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Stroke is a “Brain Attack”

1 May

We are kicking off National Stroke Awareness Month with some really important myth busting from the National Stroke Association!

Myth: Stroke is unpreventable
Reality: Stroke is largely preventable

Myth: Stroke cannot be treated
Reality: Stroke requires emergency treatment

Myth: Stroke only strikes the elderly
Reality: Stroke can happen to anyone

Myth: Stroke happens to the heart
Reality: Stroke is a “Brain Attack”

Myth: Stroke recovery only happens for a few months following a stroke
Reality: Stroke recovery continues throughout life

Learn more. Be Proactive. Take care of your brain for the long run!

Wednesday’s Words: A Salute to National Stroke Awareness Month

1 May

Let’s combine a bit of awareness building with brain building!

May is National Stroke Awareness Month.   The National Stroke Association developed  Act FAST, a campaign to help you determine if someone you are with is having a stroke.

F = FACE            Ask the person to smile. Does one side of the face droop?

A = ARMS          Ask the person to raise both arms. Does one arm drift downward?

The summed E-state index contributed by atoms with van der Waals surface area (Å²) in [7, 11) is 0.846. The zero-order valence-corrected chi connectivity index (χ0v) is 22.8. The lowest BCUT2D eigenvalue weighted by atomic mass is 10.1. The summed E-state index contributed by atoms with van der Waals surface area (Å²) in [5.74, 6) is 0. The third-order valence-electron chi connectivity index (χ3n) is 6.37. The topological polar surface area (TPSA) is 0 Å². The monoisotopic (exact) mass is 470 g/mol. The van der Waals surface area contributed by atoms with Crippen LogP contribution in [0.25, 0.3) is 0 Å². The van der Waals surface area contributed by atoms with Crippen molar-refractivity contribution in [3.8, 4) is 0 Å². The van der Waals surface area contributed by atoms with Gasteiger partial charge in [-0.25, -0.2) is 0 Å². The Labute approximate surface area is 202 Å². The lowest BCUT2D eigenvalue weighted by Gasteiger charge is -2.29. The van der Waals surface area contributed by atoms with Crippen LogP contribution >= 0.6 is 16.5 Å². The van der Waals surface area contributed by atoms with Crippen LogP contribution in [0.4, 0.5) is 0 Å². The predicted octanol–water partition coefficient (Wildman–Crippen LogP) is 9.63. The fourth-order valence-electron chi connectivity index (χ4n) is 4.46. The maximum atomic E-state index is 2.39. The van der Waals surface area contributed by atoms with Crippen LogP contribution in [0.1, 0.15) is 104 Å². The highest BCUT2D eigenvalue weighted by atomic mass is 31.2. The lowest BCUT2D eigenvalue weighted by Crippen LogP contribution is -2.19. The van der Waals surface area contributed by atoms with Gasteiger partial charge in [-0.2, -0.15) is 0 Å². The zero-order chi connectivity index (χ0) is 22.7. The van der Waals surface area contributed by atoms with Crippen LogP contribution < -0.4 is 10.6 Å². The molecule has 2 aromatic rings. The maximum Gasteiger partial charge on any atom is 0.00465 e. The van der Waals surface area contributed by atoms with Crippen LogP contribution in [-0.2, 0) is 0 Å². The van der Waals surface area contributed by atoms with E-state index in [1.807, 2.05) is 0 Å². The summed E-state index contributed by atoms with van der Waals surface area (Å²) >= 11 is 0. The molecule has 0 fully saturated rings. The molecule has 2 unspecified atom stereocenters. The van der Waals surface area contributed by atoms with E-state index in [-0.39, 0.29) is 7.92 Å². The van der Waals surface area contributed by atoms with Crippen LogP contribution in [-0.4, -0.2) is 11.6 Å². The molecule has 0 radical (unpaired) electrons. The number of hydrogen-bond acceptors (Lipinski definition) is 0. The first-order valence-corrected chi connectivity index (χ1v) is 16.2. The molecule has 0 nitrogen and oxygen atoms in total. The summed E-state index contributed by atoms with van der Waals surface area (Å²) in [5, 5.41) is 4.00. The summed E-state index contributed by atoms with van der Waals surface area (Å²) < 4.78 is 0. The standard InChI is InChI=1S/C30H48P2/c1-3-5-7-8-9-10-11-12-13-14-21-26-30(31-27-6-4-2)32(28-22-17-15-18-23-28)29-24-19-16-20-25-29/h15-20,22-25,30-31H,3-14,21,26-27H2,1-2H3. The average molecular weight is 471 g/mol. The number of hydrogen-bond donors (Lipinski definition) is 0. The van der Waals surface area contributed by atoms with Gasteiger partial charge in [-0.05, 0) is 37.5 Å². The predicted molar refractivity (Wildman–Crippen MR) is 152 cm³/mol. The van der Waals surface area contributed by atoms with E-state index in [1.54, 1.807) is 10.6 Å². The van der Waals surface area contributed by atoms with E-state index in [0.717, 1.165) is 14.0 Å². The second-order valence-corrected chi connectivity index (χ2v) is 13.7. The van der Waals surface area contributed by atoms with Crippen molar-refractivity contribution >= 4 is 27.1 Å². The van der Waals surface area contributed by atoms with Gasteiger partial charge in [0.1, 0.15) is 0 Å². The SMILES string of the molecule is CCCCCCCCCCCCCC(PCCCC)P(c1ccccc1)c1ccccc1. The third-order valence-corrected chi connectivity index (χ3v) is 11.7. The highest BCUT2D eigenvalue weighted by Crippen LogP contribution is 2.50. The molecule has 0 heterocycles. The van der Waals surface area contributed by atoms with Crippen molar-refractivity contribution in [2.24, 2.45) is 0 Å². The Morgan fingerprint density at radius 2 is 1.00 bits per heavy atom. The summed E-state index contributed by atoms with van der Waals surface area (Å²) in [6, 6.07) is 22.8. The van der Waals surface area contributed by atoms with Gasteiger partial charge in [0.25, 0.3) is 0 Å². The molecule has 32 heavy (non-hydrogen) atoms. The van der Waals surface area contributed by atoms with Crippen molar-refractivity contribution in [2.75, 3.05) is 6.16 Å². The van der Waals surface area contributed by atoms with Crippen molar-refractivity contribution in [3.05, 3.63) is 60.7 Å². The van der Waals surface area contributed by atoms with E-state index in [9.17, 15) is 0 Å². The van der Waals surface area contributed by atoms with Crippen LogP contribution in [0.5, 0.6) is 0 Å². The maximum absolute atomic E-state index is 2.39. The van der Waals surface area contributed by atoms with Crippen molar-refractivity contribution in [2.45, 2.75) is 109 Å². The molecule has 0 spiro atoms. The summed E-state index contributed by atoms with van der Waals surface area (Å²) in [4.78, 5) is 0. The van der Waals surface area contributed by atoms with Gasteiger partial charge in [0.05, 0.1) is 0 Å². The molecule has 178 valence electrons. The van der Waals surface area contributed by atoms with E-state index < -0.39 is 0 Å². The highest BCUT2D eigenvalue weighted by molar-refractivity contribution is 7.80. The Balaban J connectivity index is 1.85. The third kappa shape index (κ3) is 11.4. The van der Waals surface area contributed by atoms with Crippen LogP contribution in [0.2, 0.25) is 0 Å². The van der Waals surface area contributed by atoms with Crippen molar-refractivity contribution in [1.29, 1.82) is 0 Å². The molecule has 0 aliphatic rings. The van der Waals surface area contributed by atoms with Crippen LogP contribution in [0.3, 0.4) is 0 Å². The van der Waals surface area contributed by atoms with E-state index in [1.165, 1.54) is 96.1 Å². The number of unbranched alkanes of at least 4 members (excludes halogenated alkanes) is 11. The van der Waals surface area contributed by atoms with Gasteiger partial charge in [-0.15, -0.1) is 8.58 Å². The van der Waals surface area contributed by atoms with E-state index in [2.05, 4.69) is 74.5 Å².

S = SPEECH     Ask the person to repeat a simple sentence. Does the speech sound slurred or strange?

T = TIME          If you observe any of these signs (independently or together), call 9-1-1 immediately.

This technique is called a mnemonic device –   a means to remember something using letters as cues.   Use the letters F A S T to come up with a way to help you remember something.   It can be a to-do list or procedure or a group of items but use the letters to trigger you.

For example, if I want to remember where I put my keys I might say:

F = Follow path I used when came in the room.

A = Ask family members if anyone moved keys.

S = Search under the papers and inside the freezer.

T = Take a deep breath, calm down, and re-look.

What can you come up with?

Please take the time to learn more about the warning signs of a stroke.   Fast action could save someone’s quality of life!

Act FAST

Learn more or support stroke research at www.stroke.org.


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